The Respondent notes that the Complainant registered the domain names <glasgowsignsuk.co.uk> and <glasgowsignsdisplays.co.uk> in October and December 2009 respectively and suggests that the Complainant did not have an Internet presence prior to these dates. The Respondent further infers that the Complainant did not adopt the name “Glasgow Signs” in 2004, since if it had, it would have registered a corresponding domain name before late 2009. The Respondent also draws attention to recent changes on the Complainant's websites adding the “Glasgow Signs” name and logo.
The Respondent contends that the Complainant does not have a monopoly right to use the words “Glasgow” and “Signs”. The Respondent points out that it is a sign maker and has been based in Glasgow for about 12 years, and this is why it promotes its business using the Domain Name. The Respondent observes that the Complainant, by contrast, is in fact located about four miles away from Glasgow in Blantyre, South Lanarkshire.
The Respondent denies that it trades or intends to trade under the name “Glasgow Signs” but contends that this does not mean that it does not have a legitimate right to use these words in a domain name. The Respondent states that it has been using the Domain Name since 2006 in connection with a bona fide offering of services. It further states that it invested heavily in an advertising campaign in 2006 and registered the Domain Name and <glasgowsignmakers.com> as part of this campaign. It asserts that it was unaware at that date of any business called “Glasgow Signs” although it was aware that the domain name <glasgowsigns.co.uk> was being used for a website by another company called Allan Marrs signs.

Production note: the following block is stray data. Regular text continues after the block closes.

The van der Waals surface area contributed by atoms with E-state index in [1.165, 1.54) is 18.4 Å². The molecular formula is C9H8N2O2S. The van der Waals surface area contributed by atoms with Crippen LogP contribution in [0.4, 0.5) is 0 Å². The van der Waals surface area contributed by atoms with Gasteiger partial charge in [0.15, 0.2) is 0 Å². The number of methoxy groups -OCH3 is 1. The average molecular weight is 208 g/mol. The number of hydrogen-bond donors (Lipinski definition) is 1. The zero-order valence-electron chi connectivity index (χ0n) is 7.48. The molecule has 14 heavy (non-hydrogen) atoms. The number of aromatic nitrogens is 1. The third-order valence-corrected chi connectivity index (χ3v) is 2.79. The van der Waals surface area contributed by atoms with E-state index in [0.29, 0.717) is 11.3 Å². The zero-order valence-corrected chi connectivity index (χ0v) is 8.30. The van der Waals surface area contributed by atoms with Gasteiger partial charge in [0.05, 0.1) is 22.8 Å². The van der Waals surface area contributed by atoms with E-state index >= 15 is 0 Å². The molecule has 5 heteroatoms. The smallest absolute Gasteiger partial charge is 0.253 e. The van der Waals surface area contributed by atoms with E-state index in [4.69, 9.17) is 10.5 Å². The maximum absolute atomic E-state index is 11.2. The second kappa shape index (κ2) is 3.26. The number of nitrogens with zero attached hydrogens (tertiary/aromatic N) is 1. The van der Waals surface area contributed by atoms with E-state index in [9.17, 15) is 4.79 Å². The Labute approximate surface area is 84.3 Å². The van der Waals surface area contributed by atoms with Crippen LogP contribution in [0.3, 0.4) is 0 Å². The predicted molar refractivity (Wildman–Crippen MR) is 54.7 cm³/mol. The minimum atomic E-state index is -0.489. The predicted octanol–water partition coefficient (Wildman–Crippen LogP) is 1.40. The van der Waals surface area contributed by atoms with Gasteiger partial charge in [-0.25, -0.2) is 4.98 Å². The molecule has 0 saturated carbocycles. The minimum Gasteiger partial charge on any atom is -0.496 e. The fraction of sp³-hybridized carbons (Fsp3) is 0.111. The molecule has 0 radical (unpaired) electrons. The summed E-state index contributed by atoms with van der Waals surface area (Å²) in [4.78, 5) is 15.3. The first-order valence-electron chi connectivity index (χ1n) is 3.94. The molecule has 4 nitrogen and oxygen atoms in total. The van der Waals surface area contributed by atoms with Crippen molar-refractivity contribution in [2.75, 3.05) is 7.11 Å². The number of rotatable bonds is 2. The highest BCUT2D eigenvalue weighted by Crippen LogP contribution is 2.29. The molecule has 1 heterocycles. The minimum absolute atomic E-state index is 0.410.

The Respondent denies that it is using or that it registered the Domain Name in bad faith. In particular, it denies that it registered the Domain Name to disrupt the business of the Complainant.
Under a sub-heading “Reverse Domain Name Hijacking” the Respondent reiterates that when the Domain Name was registered, the Complainant had no identifiable presence as “Glasgow Signs” and that there was no evidence of use of its logo. The Respondent states that it operates a well-established business, that it spends approximately £20,000 per year advertising its domain names, and that it has derived about 80% of its business from online advertising since 2006. The Respondent notes that the Complaint exhibits no evidence that the Complainant has been trading or using its “Glasgow Signs” logo before the Respondent registered the Domain Name in 2006. It appears to the Respondent that the Complainant recently re-branded and has intended to instill confusion in order to justify its case.
The Respondent requests that the remedies sought by the Complainant be denied.